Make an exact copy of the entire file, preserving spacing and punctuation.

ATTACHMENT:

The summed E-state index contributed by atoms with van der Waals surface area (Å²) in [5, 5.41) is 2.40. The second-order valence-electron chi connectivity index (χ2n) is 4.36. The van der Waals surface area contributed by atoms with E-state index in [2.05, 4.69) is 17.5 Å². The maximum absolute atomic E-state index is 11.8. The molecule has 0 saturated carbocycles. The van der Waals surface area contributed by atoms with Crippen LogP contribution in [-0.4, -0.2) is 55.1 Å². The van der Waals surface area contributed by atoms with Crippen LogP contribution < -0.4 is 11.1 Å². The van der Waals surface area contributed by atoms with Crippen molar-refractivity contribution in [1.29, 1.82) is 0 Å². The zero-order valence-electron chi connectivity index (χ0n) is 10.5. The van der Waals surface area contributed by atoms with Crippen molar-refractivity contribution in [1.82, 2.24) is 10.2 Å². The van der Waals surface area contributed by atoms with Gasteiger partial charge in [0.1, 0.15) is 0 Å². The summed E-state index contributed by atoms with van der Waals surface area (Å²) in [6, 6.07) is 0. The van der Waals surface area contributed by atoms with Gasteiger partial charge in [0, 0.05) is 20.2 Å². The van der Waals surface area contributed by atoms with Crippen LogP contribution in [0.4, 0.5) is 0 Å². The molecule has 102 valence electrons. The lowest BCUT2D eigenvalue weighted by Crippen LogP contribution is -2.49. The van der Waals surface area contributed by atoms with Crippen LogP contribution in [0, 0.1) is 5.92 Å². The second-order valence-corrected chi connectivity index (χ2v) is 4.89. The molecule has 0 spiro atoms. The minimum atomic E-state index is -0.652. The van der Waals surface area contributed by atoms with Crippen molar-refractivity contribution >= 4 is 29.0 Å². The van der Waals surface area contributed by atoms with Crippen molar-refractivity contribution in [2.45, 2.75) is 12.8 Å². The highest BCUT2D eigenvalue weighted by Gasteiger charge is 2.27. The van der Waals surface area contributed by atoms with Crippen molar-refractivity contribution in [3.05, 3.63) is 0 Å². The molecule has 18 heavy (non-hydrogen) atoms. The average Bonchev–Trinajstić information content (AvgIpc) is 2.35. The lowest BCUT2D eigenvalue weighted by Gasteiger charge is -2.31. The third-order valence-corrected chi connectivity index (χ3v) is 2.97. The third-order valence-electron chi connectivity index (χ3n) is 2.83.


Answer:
The summed E-state index contributed by atoms with van der Waals surface area (Å²) in [5, 5.41) is 2.40. The second-order valence-electron chi connectivity index (χ2n) is 4.36. The van der Waals surface area contributed by atoms with E-state index in [2.05, 4.69) is 17.5 Å². The maximum absolute atomic E-state index is 11.8. The molecule has 0 saturated carbocycles. The van der Waals surface area contributed by atoms with Crippen LogP contribution in [-0.4, -0.2) is 55.1 Å². The van der Waals surface area contributed by atoms with Crippen LogP contribution < -0.4 is 11.1 Å². The van der Waals surface area contributed by atoms with Crippen molar-refractivity contribution in [1.29, 1.82) is 0 Å². The zero-order valence-electron chi connectivity index (χ0n) is 10.5. The van der Waals surface area contributed by atoms with Crippen molar-refractivity contribution in [1.82, 2.24) is 10.2 Å². The van der Waals surface area contributed by atoms with Gasteiger partial charge in [0.1, 0.15) is 0 Å². The summed E-state index contributed by atoms with van der Waals surface area (Å²) in [6, 6.07) is 0. The van der Waals surface area contributed by atoms with Gasteiger partial charge in [0, 0.05) is 20.2 Å². The van der Waals surface area contributed by atoms with Crippen LogP contribution in [0.4, 0.5) is 0 Å². The molecule has 102 valence electrons. The lowest BCUT2D eigenvalue weighted by Crippen LogP contribution is -2.49. The van der Waals surface area contributed by atoms with Crippen LogP contribution in [0, 0.1) is 5.92 Å². The second-order valence-corrected chi connectivity index (χ2v) is 4.89. The molecule has 0 spiro atoms. The minimum atomic E-state index is -0.652. The van der Waals surface area contributed by atoms with Crippen molar-refractivity contribution >= 4 is 29.0 Å². The van der Waals surface area contributed by atoms with Crippen molar-refractivity contribution in [2.45, 2.75) is 12.8 Å². The highest BCUT2D eigenvalue weighted by Gasteiger charge is 2.27. The van der Waals surface area contributed by atoms with Crippen molar-refractivity contribution in [3.05, 3.63) is 0 Å². The molecule has 18 heavy (non-hydrogen) atoms. The average Bonchev–Trinajstić information content (AvgIpc) is 2.35. The lowest BCUT2D eigenvalue weighted by Gasteiger charge is -2.31. The third-order valence-corrected chi connectivity index (χ3v) is 2.97. The third-order valence-electron chi connectivity index (χ3n) is 2.83.